Rolls-Royce is planning to release 50 "Zenith" cars, so get your checkbooks ready. (Courtesy Rolls-Royce)
After a storied 13 years, Rolls-Royce has announced that the ultra-luxurious Phantom Coupe and Drophead Coupe models will cease production at Goodwood in November — but, like any celebrated product, it’s going out not with a whimper, but with a bang. A special collection of 50 “Zenith” editions will be produced to celebrate their magnificent run.
Among the special features of the “Zenith” edition are a tailgate hosting area; laser-etched armrests depicting the original launch locations of both the 100EX and 101EX models in Villa D’Este and Geneva, respectively; bespoke instrument dials, and a special treatment of the iconic Spirit of Ecstasy figurine. Each client will also receive what Rolls-Royce calls a “money cannot buy” portable memento of his or her purchase, while the vehicle will be offered in a series of color combinations evoking the brand’s historic legacy.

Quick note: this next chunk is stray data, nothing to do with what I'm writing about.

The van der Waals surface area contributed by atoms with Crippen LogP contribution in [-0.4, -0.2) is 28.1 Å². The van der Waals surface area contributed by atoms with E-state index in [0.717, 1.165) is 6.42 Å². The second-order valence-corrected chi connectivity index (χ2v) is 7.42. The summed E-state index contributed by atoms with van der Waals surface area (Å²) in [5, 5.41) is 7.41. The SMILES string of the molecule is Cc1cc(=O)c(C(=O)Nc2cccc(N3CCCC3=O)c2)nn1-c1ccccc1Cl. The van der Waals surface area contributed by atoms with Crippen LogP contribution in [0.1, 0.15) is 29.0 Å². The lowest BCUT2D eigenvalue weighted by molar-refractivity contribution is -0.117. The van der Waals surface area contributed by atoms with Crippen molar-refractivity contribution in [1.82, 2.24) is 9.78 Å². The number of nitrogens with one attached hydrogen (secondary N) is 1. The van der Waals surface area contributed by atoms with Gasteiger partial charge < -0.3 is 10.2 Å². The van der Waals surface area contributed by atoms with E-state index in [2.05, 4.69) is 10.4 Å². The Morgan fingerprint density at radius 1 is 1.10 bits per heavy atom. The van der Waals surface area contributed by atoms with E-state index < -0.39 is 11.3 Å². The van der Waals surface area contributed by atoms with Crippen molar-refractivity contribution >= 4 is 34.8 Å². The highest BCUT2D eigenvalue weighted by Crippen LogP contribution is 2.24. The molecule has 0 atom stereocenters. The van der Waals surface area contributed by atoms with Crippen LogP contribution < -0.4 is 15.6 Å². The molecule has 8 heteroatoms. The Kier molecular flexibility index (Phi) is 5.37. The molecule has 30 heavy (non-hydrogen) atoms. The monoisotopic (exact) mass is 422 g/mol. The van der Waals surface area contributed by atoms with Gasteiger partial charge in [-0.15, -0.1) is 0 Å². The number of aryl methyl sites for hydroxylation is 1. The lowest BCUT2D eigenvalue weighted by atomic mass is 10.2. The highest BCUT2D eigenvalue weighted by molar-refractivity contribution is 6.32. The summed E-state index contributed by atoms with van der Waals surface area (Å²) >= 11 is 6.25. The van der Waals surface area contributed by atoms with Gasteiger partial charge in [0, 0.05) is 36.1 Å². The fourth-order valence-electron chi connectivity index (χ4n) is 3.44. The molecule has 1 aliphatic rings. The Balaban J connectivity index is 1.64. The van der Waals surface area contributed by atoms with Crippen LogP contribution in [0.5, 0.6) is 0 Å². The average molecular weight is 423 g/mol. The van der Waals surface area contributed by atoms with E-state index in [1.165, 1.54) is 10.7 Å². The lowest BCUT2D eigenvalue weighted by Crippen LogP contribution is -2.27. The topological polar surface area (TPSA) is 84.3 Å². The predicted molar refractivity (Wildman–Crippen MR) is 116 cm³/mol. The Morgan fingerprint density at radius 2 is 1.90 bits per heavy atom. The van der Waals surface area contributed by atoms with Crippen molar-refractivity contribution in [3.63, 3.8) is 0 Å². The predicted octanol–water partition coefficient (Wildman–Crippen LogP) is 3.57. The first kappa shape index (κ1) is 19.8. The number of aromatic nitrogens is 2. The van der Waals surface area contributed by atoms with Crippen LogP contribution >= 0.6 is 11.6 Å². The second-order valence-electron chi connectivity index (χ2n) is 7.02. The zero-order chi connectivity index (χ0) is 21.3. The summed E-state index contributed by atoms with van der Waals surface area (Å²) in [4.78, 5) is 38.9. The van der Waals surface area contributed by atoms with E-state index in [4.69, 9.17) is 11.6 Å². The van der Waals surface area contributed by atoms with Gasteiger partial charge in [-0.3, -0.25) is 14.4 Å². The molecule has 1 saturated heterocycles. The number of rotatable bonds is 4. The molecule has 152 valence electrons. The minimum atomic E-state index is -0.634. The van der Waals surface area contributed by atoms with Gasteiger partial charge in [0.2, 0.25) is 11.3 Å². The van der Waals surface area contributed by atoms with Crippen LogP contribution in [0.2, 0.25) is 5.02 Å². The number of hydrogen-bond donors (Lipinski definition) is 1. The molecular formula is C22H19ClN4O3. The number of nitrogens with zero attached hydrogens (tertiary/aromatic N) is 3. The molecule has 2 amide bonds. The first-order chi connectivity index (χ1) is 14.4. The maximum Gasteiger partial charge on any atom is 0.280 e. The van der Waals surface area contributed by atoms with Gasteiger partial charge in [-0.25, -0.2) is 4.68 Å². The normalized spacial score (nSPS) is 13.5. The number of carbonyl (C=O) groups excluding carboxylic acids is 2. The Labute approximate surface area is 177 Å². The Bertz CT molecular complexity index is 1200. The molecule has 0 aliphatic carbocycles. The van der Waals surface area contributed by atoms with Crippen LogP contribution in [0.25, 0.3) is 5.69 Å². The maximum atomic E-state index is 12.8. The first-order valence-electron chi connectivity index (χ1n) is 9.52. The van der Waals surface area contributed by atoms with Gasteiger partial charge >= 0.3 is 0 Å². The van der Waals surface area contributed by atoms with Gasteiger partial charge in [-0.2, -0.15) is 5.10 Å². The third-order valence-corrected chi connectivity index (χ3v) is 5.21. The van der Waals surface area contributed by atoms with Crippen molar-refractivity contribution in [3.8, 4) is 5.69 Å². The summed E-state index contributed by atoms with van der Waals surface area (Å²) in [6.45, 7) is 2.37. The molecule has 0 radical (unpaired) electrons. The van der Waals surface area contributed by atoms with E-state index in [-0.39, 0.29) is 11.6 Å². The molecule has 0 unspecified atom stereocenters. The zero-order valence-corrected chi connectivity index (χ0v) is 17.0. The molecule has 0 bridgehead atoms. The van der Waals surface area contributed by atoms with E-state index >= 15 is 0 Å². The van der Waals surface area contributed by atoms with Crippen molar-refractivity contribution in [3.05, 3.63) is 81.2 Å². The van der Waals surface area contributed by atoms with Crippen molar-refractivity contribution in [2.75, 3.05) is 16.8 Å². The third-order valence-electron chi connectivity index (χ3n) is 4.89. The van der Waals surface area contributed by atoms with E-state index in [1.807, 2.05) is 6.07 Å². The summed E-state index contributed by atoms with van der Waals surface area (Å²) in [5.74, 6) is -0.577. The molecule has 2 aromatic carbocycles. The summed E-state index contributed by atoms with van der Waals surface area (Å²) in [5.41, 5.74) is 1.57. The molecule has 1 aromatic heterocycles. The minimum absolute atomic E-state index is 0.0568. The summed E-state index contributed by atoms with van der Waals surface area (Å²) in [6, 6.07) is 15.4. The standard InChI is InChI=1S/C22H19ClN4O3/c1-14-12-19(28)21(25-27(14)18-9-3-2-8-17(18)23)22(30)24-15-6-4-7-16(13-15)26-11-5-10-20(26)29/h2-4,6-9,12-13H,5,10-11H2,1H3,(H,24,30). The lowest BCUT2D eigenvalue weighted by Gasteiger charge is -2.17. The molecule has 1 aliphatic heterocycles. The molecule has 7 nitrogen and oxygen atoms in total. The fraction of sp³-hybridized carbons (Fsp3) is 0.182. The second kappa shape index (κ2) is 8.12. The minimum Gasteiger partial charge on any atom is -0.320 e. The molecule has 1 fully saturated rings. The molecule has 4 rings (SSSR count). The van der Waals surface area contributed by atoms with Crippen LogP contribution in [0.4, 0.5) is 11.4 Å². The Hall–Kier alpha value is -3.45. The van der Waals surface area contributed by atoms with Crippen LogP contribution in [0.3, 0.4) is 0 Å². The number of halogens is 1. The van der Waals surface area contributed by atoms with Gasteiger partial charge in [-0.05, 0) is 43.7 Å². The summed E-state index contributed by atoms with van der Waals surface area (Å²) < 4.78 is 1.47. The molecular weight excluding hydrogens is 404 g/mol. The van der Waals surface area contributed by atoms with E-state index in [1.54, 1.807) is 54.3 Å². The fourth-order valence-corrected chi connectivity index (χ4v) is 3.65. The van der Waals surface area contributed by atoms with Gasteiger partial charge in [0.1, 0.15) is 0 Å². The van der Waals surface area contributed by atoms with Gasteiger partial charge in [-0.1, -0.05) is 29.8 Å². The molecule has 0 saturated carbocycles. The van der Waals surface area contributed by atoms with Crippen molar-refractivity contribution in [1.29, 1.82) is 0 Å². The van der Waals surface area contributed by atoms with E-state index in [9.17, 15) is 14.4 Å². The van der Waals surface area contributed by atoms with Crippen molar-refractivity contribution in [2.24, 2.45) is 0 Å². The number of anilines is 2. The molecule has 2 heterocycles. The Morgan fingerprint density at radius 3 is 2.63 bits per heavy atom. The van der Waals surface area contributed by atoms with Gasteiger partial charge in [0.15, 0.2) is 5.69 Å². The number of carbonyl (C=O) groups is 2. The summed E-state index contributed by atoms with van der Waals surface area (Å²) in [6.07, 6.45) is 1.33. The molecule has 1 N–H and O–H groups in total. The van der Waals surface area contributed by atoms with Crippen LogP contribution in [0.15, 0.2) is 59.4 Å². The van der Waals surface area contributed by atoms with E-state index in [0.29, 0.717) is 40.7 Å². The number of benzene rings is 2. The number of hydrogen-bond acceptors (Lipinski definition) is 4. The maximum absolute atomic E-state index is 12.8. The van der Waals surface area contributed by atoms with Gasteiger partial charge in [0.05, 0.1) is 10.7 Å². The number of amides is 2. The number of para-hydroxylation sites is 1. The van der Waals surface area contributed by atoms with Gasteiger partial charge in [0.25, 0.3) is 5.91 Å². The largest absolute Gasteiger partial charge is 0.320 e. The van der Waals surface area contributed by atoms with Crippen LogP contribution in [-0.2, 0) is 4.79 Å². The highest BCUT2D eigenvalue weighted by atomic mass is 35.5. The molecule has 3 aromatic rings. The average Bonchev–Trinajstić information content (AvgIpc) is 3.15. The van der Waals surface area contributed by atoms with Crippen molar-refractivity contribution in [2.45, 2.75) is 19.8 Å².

The seventh-generation Phantom essentially ushered Rolls-Royce into the modern era and was the brand’s first model built under parent BMW AG’s ownership, in 2000. In 2014, the company sold more than 4,000 cars globally for the first time — many of which found their way to garages in Texas homes.
Rolls says the new Phantom, debuting in 2018, will use an aluminum architecture, which will underpin all future cars from early 2018 on.
The new model will be a “contemporary and beautiful Phantom enhanced with cutting-edge technologies and design innovations,” Torsten Mueller-Oetvoes, chief executive officer of the 112-year-old carmaker, said in a statement.
Rolls hasn’t released pricing for the “Zenith,” but if the basic Phantom crowns at $400,000, this will undoubtedly be quite a bit more. That said, as far as collectibles go, Rolls-Royce makes some good ones. The “Zenith” edition marks the culmination of a Phantom heritage that has included the likes of “Waterspeed,” “Aviator,” “Metropolitan,” “Maharajah” and “Serenity” bespoke editions.